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Ageing is characterized by a progressive loss of cellular function that leads to a decline in tissue homeostasis, increased vulnerability and adverse health outcomes. Important advances in ageing research have now identified a set of nine candidate hallmarks that are generally considered to contribute to the ageing process and that together determine the ageing phenotype, which is the clinical manifestation of age-related dysfunction in chronic diseases. Although most rheumatic diseases are not yet considered to be age related, available evidence increasingly emphasizes the prevalence of ageing hallmarks in these chronic diseases. On the basis of the current evidence relating to the molecular and cellular ageing pathways involved in rheumatic diseases, we propose that these diseases share a number of features that are observed in ageing, and that they can therefore be considered to be diseases of premature or accelerated ageing. Although more data are needed to clarify whether accelerated ageing drives the development of rheumatic diseases or whether it results from the chronic inflammatory environment, central components of age-related pathways are currently being targeted in clinical trials and may provide a new avenue of therapeutic intervention for patients with rheumatic diseases.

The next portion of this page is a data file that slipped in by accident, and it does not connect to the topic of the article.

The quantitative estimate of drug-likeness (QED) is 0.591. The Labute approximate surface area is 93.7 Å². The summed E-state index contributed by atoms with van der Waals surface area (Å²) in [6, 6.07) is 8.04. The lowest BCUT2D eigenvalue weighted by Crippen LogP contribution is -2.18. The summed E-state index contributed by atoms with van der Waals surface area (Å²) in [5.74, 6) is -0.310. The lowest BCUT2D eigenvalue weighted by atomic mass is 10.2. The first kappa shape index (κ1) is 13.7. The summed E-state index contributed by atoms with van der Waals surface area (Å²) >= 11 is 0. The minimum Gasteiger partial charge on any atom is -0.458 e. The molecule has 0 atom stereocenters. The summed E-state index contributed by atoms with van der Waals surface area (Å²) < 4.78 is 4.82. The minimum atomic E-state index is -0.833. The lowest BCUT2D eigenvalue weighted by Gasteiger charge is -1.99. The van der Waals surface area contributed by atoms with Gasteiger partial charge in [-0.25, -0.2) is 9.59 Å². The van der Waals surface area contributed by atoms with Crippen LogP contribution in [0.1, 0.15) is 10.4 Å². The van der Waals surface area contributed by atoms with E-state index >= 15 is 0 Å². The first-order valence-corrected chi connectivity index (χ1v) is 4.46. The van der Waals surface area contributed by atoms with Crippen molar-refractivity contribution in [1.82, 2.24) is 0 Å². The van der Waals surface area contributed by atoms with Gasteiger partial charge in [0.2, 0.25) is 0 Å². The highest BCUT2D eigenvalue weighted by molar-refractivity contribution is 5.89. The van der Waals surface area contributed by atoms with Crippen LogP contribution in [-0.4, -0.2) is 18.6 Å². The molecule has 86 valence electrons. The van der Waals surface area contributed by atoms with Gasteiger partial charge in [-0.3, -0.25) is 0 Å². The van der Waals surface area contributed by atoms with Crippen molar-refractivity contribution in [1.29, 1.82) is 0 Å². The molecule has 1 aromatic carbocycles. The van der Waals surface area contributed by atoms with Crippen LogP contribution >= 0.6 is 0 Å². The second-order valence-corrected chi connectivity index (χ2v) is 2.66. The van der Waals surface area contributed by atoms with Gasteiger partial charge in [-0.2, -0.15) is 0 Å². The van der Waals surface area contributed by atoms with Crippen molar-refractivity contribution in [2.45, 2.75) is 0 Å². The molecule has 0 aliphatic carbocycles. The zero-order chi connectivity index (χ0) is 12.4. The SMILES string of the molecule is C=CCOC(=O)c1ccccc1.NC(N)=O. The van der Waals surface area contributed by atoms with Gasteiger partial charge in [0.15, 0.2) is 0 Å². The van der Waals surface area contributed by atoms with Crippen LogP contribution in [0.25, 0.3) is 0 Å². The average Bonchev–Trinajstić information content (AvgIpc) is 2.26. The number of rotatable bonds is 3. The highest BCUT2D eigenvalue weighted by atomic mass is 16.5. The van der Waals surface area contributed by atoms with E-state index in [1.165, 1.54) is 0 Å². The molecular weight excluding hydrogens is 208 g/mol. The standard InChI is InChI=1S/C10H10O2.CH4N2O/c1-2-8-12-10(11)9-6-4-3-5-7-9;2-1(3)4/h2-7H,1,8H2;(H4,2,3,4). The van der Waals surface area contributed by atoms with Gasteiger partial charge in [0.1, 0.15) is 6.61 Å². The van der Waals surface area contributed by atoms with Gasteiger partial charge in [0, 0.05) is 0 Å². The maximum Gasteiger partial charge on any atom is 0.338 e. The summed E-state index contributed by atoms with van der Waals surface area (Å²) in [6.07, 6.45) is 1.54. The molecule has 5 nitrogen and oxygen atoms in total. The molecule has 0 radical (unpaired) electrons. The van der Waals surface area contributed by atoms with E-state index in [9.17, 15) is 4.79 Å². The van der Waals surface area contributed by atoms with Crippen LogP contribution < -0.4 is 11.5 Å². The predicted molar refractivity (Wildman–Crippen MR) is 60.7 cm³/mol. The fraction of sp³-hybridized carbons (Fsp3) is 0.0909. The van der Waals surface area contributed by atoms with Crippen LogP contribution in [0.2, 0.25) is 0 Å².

Original publication




Journal article


Nat Rev Rheumatol

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